SDN UK 2016: The Last Mile of Design

Last month at the Service Design Network Conference in London, our Associate Director of Strategy, Nathaniel Giraitis, co-presented alongside Toby Norman, the CEO of Simprints, to talk about “The Last Mile of Design.” Here are the key takeaways of their talk:

Closing the gap at “The Last Mile”

Despite some of the most well-intentioned (and well-funded) efforts by non-profits many initiatives fail to make the impact they had hoped. One reason: while traditional products and services receive user feedback in the form of repeat purchase and consumer comments, non-profits often develop solutions out-of-context and then “gift” them to beneficiaries, with little follow up or feedback. Sadly, this results in something we call “graveyards of good intention” — discarded products and unusable materials, all because the end user was not fully engaged in the development of their solution. Focusing on real global problems, bringing passion, inspiration, and solid funding can take you very far… but until you close that loop and include your end users, there will always be a gap. This is what we mean by the “Last Mile” of design.

Going beyond designing one-time solutions

Of course, good user-centered design methodology is key to creating meaningful solutions in under-privileged parts of the world, but can we go even further? As products and solutions increasingly leverage digital services, the opportunity to co-create and iterate remotely with end users in developing nations becomes even more viable. With the Simprints fingerprint scanner, the team in Cambridge was able to send updated screens to the digital interface in Bangladesh for testing, even turning physical features like lights and vibration on and off. Moreover, the Simprints team was able to enlist “User Champions” within the local NGO office, who would coordinate collecting user feedback and facilitating the local co-creation of the end solution while maintaining engagement with the community.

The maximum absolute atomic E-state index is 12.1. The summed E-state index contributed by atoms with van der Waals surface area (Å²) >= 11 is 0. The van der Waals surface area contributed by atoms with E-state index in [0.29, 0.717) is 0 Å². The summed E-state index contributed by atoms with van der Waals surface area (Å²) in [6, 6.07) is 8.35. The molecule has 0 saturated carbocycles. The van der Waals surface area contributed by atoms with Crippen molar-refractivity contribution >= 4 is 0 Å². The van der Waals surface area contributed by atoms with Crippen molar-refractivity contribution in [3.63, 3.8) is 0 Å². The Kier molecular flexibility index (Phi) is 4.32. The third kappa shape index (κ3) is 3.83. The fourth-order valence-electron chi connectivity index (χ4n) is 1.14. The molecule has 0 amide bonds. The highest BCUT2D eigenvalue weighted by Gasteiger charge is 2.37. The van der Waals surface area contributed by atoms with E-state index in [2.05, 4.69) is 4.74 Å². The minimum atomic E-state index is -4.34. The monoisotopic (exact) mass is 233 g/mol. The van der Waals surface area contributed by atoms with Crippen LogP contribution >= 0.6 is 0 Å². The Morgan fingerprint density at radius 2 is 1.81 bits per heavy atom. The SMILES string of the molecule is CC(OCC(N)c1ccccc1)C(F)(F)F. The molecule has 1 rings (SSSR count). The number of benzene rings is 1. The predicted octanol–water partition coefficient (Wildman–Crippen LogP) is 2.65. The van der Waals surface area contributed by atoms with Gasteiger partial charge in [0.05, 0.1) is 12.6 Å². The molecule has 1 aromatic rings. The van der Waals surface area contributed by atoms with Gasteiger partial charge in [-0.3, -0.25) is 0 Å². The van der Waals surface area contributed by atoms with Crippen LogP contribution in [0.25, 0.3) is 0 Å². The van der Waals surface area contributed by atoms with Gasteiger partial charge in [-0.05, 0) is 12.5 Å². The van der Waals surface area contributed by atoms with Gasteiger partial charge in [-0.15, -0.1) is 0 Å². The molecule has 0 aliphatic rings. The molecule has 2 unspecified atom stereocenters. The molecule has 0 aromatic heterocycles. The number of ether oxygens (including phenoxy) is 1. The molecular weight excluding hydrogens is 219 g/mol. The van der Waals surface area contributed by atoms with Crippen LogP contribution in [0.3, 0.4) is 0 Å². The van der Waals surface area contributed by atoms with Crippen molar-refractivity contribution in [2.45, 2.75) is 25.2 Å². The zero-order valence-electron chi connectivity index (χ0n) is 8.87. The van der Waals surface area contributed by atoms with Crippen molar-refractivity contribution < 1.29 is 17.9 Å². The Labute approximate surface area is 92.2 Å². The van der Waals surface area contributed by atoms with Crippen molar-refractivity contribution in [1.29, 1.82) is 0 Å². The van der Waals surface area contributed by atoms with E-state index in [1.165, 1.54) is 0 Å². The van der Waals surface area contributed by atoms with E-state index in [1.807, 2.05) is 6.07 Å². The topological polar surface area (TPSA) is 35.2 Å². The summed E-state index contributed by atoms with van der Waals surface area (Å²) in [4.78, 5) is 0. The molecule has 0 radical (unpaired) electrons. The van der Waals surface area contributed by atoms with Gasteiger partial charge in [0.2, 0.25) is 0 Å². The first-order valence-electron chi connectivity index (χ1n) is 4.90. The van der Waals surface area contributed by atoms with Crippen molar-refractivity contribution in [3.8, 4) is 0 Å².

Empowering design-capable companies to change the world

The fact of the matter is, whether you’re a non-profit startup like Simprints, or a large multi-national corporation, embracing and adopting user-centered design processes is not an option, it’s the path forward to creating real value in the world ahead. For non-profits, enabling success results not just in satisfied customers, but improved quality life or even saving lives. In our partnership with Simprints, we didn’t just hand over design deliverables — we taught them how to use tools like user journeys and design research methodologies to enable them to be more design-capable themselves. This approach, we hope, will empower organizations to have even more impact, bringing the power of design to some of the world’s biggest problems.

Originally published at